Residents in central Ukraine protested the arrival of a plane carrying evacuees from China’s Hubei province on Thursday, fearing they could be infected with the coronavirus despite authorities insisting there was no danger.
Protesters from the village of Novi Sanzhary blocked the road leading to a sanatorium where the evacuees are due to be held in quarantine for at least two weeks to make sure they were not carrying the virus.
Hundreds of police were dispatched to keep order, and some were seen dragging some protesters away from the crowd at the demonstration, which the authorities said had started overnight.
The protest prompted President Volodymyr Zelenskiy to issue a statement reassuring Ukrainians that there was no danger, that the authorities had done everything possible to make sure the virus would not spread to Ukraine.
“But there is another danger that I would like to mention. The danger of forgetting that we are all human and we are all Ukrainian,” he said.
“Attempts to block routes, block hospitals, not allow Ukrainian citizens into Ukraine – this does not show the best side of our character. Especially when you consider that most passengers are people under 30 years of age. For many of us, they are almost like children.”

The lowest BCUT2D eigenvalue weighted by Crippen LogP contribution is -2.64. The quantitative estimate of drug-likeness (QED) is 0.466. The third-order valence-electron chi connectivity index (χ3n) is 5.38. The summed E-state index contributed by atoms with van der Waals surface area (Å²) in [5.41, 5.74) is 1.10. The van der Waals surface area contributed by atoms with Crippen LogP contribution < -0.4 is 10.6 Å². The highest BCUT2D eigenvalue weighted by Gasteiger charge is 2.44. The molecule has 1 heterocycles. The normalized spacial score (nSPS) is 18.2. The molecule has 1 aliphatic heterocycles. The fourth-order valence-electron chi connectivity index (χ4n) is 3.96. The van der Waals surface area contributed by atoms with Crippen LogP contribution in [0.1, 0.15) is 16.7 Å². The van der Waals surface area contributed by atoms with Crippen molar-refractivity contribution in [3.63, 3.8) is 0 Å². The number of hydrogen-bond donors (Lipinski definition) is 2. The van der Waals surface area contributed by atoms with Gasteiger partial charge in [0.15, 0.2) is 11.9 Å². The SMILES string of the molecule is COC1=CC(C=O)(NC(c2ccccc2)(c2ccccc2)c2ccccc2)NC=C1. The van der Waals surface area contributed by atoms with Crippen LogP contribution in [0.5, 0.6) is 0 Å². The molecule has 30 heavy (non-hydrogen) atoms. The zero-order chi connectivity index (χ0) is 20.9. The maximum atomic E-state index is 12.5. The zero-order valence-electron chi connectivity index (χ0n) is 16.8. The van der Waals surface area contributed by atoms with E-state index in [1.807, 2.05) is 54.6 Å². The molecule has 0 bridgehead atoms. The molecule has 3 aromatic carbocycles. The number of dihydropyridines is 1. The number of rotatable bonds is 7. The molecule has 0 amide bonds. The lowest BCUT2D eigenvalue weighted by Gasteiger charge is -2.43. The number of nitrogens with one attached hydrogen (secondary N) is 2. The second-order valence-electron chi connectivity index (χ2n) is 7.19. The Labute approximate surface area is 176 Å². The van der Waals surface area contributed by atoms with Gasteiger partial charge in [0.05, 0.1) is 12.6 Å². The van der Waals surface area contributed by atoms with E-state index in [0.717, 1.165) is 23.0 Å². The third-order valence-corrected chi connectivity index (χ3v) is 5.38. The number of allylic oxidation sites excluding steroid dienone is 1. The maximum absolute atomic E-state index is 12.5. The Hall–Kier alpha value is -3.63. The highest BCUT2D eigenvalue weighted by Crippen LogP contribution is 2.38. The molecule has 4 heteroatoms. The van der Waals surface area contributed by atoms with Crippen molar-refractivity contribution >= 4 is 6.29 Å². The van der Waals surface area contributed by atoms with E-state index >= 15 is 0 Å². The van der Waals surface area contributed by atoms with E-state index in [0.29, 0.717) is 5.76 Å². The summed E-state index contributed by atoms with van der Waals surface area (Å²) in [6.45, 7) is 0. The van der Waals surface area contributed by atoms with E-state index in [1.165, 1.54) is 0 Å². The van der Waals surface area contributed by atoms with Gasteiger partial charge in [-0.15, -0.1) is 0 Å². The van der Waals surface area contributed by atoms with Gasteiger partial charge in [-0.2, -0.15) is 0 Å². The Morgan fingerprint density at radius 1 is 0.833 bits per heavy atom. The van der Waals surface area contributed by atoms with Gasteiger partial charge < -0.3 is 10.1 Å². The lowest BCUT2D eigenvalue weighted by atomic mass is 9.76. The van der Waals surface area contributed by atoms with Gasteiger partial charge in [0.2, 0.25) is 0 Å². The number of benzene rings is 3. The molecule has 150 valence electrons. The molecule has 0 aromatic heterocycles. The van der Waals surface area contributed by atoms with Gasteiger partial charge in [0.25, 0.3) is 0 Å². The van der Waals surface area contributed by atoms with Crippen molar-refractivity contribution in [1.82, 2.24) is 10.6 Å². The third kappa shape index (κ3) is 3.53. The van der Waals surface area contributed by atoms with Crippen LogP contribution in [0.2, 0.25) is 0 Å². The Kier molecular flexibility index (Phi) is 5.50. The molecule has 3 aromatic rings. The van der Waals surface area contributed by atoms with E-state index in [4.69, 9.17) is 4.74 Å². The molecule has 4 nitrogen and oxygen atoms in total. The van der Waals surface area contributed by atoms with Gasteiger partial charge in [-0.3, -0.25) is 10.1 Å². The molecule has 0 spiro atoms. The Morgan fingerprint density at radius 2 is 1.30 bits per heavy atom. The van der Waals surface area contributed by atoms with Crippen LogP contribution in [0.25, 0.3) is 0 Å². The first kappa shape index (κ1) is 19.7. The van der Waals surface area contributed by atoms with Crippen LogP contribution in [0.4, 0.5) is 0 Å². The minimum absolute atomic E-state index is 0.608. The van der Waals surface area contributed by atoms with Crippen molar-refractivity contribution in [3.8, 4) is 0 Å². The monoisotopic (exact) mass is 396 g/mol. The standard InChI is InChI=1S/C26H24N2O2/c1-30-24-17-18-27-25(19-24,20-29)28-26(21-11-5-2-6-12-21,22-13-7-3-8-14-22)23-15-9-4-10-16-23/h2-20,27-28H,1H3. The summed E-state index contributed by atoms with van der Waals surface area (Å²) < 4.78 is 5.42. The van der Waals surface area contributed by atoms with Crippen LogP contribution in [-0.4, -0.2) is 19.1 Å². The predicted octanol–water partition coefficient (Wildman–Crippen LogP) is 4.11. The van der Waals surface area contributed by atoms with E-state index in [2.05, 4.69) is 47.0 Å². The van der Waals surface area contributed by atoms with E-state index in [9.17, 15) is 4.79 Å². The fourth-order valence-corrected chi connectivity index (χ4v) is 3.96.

In addition to 45 Ukrainians, there were 27 citizens of Argentina on the plane that landed in Ukraine on Thursday, as well as citizens from the Dominican Republic, Ecuador, El Salvador, Kazakhstan, Costa Rica and other countries.
The Ukrainian authorities say all passengers on board had been screened twice for the virus before being allowed to fly, but that was not enough to quell the protesters.
“I ask people not to sow panic – everything is fine. All who are on board they are healthy,” Kharkiv regional Oleksiy Kucher told a televised briefing.
Ukraine has no confirmed cases of the virus.
China reported a drop in new cases in the province at the heart of the coronavirus outbreak on Thursday, though the death toll so far at over 2,000 has made it one of the biggest global health emergencies in recent decades.